The State of Law at War: A Critical Response to Tugrul Keskin by Ethan Gross
The State of Law at War: A Critical Response to Tugrul Keskin
Portland State University
International Studies – Middle East Studies
The legitimate actions of a State must at all times abide by the rules it has established for itself, and by those international rules to which it has agreed to follow. Any behavior that falls outside of this requirement should rightly be condemned as illegitimate. However, the international community has long recognized the unfortunate fact that adhering to the Rule of Law does not protect the State from the periodic need to engage in warfare in pursuit of its own legitimate rights or interests. For this reason, parallel sets of rules have been developed for times of peace and times of war; certain actions, which may be legally permissible at times of war may not be so at time of peace, and therefore a distinction must be drawn between a state at war and a State of War.
In a situation such as the targeted killing of Osama bin Laden, the first question that must be asked is whether the United States and al-Qa’ida are at war. To this, the answer would appear to be a resounding yes –to the maximal extent possible for a State and stateless organization, the US and al-Qa’ida are at war. While the current administration’s rhetoric stands in stark contrast to the Bush administration’s ‘War on Terror,’ differences in its behavior and policy have remained negligible. With this condition established, the next two questions that must be asked are whether bin Laden represents a continuing threat to the United States, and how much tactical leeway is offered by his environment.
The answer to whether bin Laden represented a continuing threat to the US remains unclear as Pakistani and American intelligence services have offered differing accounts of his recent role in Al-Qaida, each consistent with their own legal and political interests in this case. Regardless of this, the United States acted on its own substantiated belief that bin Laden remained an active member of the terrorist organization.
As for the tactical setting, bin Laden’s home in Abbottabad, Pakistan greatly limited the level of access for US forces. Infiltration and exfiltration required both stealth and speed and was most likely hampered by limited knowledge of what level of resistance would be found within the compound. Had bin Laden been found walking the streets of Paris, the prospect of abduction rather than elimination would have been far more feasible, but the circumstances as they were allowed for a justified willingness to use lethal force.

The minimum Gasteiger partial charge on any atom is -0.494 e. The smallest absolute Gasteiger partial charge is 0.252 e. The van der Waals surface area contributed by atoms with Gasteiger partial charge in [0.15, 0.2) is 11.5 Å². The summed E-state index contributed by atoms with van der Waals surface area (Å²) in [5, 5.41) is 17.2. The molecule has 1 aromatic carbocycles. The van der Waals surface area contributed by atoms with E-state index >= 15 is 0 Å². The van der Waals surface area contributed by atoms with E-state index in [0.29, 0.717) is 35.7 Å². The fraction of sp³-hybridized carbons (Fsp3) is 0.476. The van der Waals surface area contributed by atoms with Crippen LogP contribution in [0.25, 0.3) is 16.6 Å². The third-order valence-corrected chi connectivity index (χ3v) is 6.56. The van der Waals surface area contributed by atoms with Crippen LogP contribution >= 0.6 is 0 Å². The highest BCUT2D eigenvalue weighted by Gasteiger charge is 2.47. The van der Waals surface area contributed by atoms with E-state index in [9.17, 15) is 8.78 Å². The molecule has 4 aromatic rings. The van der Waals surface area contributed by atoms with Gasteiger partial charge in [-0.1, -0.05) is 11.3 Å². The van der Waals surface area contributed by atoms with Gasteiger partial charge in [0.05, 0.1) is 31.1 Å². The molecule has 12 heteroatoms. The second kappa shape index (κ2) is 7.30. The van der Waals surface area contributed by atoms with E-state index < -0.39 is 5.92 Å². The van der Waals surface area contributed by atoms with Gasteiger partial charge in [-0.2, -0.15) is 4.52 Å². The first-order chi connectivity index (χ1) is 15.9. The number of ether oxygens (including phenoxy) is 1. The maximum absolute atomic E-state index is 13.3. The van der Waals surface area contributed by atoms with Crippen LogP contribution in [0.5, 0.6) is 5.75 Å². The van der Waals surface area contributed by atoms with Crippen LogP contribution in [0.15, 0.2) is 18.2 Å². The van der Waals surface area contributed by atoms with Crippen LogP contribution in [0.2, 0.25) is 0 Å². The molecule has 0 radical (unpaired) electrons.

Taken altogether, these conditions paint a picture of a US wartime operation taken against an active enemy target in an unstable environment. These are different enough from the 1960 abduction of Adolf Eichmann that they do not warrant the use of Israel’s actions as a fair precedent for the behavior of a state. Although Eichmann had perpetrated heinous crimes against the Jewish people, in 1960 Israel was not at war with the Nazi regime. Nazi Germany no longer existed and Eichmann, who had ceased all involvement with the crimes for which he was to be found guilty, did not represent an ongoing threat to the state of Israel or to the Jewish people. Therefore, the capture and subsequent trial of Eichmann was most significant as a symbolic event instead of as a state’s execution of strategy or pursuit of interest.
While from the perspective of the nation each of these occurrences bring with them a comparable level of gravitas, one is part of an ongoing war effort while the other is not. In the case of bin Laden, while a trial would have been preferable and even offered a greater symbolic victory than a targeted killing, the United States acted within the confines of its situation. In doing so, it held true to the values of a State of Law by killing its target with a bullet instead of a missile, thus discriminating between those who were within the compound and the noncombatants that remained outside of it and effectively avoiding a disproportionate use of force. It is this willingness of a state to continue to abide by the international community’s rules and norms during times of war, when the temptation and opportunity exist to do otherwise, that truly demarcate the differences between a State of Law and a State of War.